EDITORIAL: Assad the war criminal

White House still refuses to acknowledge the obvious

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Secretary of State Hillary Rodham Clinton says Syrian strongman Bashar Assad might be a war criminal. The question is how many more civilians he has to kill to convince her.

In Senate testimony Tuesday, Mrs. Clinton was asked if Mr. Assad could face war-crimes charges, similar to those levied against former Yugoslav leader Slobodan Milosevic. “I think that based on definitions of war criminal and crimes against humanity,” Mrs. Clinton said, “there would be an argument to be made that he would fit into that category.” But she was cautious about recommending that course of action because taking that step “limits options to persuade leaders perhaps to step down from power.”

The White House maintains concerted action in Syria is unnecessary. “We are working with our allies through the Friends of Syria to isolate and pressure Assad,” White House press secretary Jay Carney said this week, “and to try to get him to realize that his days are numbered and to cease the brutality that he’s been waging against his own people.”

No one seems to have told Mr. Assad. On Thursday, regime forces took control of the rebel stronghold of Homs after a bloody 26-day battle. Homs had become a symbol of the resistance to Mr. Assad and the gruesome toll the civil war is taking among Syria’s civilians. Over the past year, about 8,000 people have been killed by regime forces seeking to put down the rebellion. Eleven months ago, when 1,200 people had fallen victim to civil strife in Libya, President Obama declared a humanitarian crisis that required an armed response. “As president,” he proclaimed then, “I refused to wait for the images of slaughter and mass graves before taking action.” Now the White House response to pictures of bodies in the streets is that it is “not the time to further militarize the situation in Syria.”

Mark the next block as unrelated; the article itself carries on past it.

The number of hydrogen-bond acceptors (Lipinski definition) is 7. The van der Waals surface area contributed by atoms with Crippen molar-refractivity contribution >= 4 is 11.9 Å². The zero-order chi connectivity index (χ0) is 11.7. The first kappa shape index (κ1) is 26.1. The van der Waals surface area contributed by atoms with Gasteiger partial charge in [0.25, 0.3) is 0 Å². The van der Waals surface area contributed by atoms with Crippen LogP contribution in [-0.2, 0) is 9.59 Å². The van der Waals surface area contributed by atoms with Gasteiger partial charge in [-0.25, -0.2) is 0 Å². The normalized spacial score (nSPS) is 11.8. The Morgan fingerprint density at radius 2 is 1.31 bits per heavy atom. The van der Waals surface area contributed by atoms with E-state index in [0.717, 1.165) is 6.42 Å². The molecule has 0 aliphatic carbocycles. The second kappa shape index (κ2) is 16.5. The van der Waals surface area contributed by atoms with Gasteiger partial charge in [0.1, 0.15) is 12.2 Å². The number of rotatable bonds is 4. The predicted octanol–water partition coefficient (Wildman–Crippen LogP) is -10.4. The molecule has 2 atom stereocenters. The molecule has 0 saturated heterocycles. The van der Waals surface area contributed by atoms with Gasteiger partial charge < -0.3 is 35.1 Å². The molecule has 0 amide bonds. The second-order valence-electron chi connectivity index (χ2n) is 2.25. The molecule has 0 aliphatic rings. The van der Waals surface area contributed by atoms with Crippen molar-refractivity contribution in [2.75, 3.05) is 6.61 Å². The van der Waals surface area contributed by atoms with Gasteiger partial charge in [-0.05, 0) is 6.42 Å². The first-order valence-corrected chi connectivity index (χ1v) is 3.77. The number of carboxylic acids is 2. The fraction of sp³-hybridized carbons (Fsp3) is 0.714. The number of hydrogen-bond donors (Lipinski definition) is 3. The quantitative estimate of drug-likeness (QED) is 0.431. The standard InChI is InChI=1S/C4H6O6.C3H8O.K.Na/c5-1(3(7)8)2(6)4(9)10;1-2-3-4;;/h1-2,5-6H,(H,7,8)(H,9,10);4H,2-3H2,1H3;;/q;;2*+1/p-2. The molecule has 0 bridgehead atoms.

Other countries are finding ways to act. On Thursday, Kuwait’s parliament passed a resolution of support for the rebel Free Syrian Army and called for Mr. Assad to be prosecuted for crimes against his own people. Other Gulf Cooperation Council countries such as Bahrain, Qatar and Saudi Arabia have said they would cut diplomatic ties with Damascus and support the rebels. Meanwhile, Iran has sent two warships to Syria, ostensibly for a training mission but signaling durable support for the Assad regime.

The time has passed when the United States could hope to finesse a solution. Measures such as officially recognizing Syrian dissident groups as legitimate agents for the Syrian people could lay the groundwork for more assertive international action. While seeking war-crimes charges may dissuade Mr. Assad from voluntarily relinquishing power, allowing him to continue to slaughter his own people will be even less convincing. It is too late to prevent horrific violence in Syria, but it is still possible to hold the perpetrators accountable.

The Washington Times

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